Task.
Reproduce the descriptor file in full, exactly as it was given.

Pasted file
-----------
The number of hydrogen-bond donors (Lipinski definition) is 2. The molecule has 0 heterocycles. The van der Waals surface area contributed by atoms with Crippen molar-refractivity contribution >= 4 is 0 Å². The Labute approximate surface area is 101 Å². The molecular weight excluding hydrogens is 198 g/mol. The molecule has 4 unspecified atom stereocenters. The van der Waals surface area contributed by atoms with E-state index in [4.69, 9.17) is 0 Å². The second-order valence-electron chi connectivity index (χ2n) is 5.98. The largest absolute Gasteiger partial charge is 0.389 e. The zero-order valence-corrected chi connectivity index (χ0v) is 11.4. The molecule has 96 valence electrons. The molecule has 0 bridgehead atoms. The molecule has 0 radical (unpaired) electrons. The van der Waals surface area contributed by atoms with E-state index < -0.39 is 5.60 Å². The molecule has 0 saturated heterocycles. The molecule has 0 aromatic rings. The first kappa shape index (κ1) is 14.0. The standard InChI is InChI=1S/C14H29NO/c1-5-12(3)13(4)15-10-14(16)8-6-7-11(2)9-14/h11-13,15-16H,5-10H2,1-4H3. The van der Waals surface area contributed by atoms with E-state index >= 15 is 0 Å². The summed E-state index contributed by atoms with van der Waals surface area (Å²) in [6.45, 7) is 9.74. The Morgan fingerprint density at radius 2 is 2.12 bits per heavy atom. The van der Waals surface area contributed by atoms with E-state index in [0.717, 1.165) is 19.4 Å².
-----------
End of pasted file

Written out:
The number of hydrogen-bond donors (Lipinski definition) is 2. The molecule has 0 heterocycles. The van der Waals surface area contributed by atoms with Crippen molar-refractivity contribution >= 4 is 0 Å². The Labute approximate surface area is 101 Å². The molecular weight excluding hydrogens is 198 g/mol. The molecule has 4 unspecified atom stereocenters. The van der Waals surface area contributed by atoms with E-state index in [4.69, 9.17) is 0 Å². The second-order valence-electron chi connectivity index (χ2n) is 5.98. The largest absolute Gasteiger partial charge is 0.389 e. The zero-order valence-corrected chi connectivity index (χ0v) is 11.4. The molecule has 96 valence electrons. The molecule has 0 bridgehead atoms. The molecule has 0 radical (unpaired) electrons. The van der Waals surface area contributed by atoms with E-state index < -0.39 is 5.60 Å². The molecule has 0 saturated heterocycles. The molecule has 0 aromatic rings. The first kappa shape index (κ1) is 14.0. The standard InChI is InChI=1S/C14H29NO/c1-5-12(3)13(4)15-10-14(16)8-6-7-11(2)9-14/h11-13,15-16H,5-10H2,1-4H3. The van der Waals surface area contributed by atoms with E-state index >= 15 is 0 Å². The summed E-state index contributed by atoms with van der Waals surface area (Å²) in [6.45, 7) is 9.74. The Morgan fingerprint density at radius 2 is 2.12 bits per heavy atom. The van der Waals surface area contributed by atoms with E-state index in [0.717, 1.165) is 19.4 Å².